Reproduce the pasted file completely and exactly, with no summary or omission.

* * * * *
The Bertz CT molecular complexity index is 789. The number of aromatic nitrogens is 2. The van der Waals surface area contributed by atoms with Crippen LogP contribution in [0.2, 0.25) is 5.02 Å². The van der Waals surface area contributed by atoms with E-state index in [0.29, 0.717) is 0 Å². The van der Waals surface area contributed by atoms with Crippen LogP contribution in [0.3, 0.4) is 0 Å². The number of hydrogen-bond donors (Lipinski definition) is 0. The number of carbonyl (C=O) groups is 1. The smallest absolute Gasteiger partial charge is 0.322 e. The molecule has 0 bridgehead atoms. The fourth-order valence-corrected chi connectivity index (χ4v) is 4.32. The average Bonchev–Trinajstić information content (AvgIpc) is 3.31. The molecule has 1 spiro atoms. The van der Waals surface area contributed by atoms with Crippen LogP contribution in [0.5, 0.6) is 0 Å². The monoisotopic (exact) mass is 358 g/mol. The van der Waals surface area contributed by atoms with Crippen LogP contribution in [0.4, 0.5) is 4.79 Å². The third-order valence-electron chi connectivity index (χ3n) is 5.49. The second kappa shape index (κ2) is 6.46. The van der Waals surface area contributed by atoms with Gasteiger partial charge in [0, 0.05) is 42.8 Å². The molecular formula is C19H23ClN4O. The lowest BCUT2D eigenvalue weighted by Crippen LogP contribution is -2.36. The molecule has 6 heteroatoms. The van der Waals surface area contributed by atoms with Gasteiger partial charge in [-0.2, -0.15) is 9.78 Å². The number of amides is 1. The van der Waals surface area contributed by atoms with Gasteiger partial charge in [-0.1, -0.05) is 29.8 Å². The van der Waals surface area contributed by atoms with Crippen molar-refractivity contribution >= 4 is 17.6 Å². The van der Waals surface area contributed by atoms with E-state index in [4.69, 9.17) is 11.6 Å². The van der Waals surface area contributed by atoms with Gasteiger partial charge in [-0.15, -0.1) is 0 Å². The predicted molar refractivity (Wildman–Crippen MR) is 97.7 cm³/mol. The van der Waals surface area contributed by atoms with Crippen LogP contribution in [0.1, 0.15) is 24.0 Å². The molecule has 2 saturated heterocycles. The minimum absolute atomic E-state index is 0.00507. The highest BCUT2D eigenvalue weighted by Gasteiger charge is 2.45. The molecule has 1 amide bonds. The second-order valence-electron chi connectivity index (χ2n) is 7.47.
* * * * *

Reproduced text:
The Bertz CT molecular complexity index is 789. The number of aromatic nitrogens is 2. The van der Waals surface area contributed by atoms with Crippen LogP contribution in [0.2, 0.25) is 5.02 Å². The van der Waals surface area contributed by atoms with E-state index in [0.29, 0.717) is 0 Å². The van der Waals surface area contributed by atoms with Crippen LogP contribution in [0.3, 0.4) is 0 Å². The number of hydrogen-bond donors (Lipinski definition) is 0. The number of carbonyl (C=O) groups is 1. The smallest absolute Gasteiger partial charge is 0.322 e. The molecule has 0 bridgehead atoms. The fourth-order valence-corrected chi connectivity index (χ4v) is 4.32. The average Bonchev–Trinajstić information content (AvgIpc) is 3.31. The molecule has 1 spiro atoms. The van der Waals surface area contributed by atoms with Crippen LogP contribution in [0.5, 0.6) is 0 Å². The monoisotopic (exact) mass is 358 g/mol. The van der Waals surface area contributed by atoms with Crippen LogP contribution in [0.4, 0.5) is 4.79 Å². The third-order valence-electron chi connectivity index (χ3n) is 5.49. The second kappa shape index (κ2) is 6.46. The van der Waals surface area contributed by atoms with Gasteiger partial charge in [0, 0.05) is 42.8 Å². The molecular formula is C19H23ClN4O. The lowest BCUT2D eigenvalue weighted by Crippen LogP contribution is -2.36. The molecule has 6 heteroatoms. The van der Waals surface area contributed by atoms with Gasteiger partial charge in [-0.2, -0.15) is 9.78 Å². The number of amides is 1. The van der Waals surface area contributed by atoms with Gasteiger partial charge in [-0.1, -0.05) is 29.8 Å². The van der Waals surface area contributed by atoms with Crippen molar-refractivity contribution >= 4 is 17.6 Å². The van der Waals surface area contributed by atoms with E-state index in [4.69, 9.17) is 11.6 Å². The van der Waals surface area contributed by atoms with Gasteiger partial charge in [-0.15, -0.1) is 0 Å². The predicted molar refractivity (Wildman–Crippen MR) is 97.7 cm³/mol. The van der Waals surface area contributed by atoms with Crippen LogP contribution in [0.1, 0.15) is 24.0 Å². The molecule has 2 saturated heterocycles. The minimum absolute atomic E-state index is 0.00507. The highest BCUT2D eigenvalue weighted by Gasteiger charge is 2.45. The molecule has 1 amide bonds. The second-order valence-electron chi connectivity index (χ2n) is 7.47.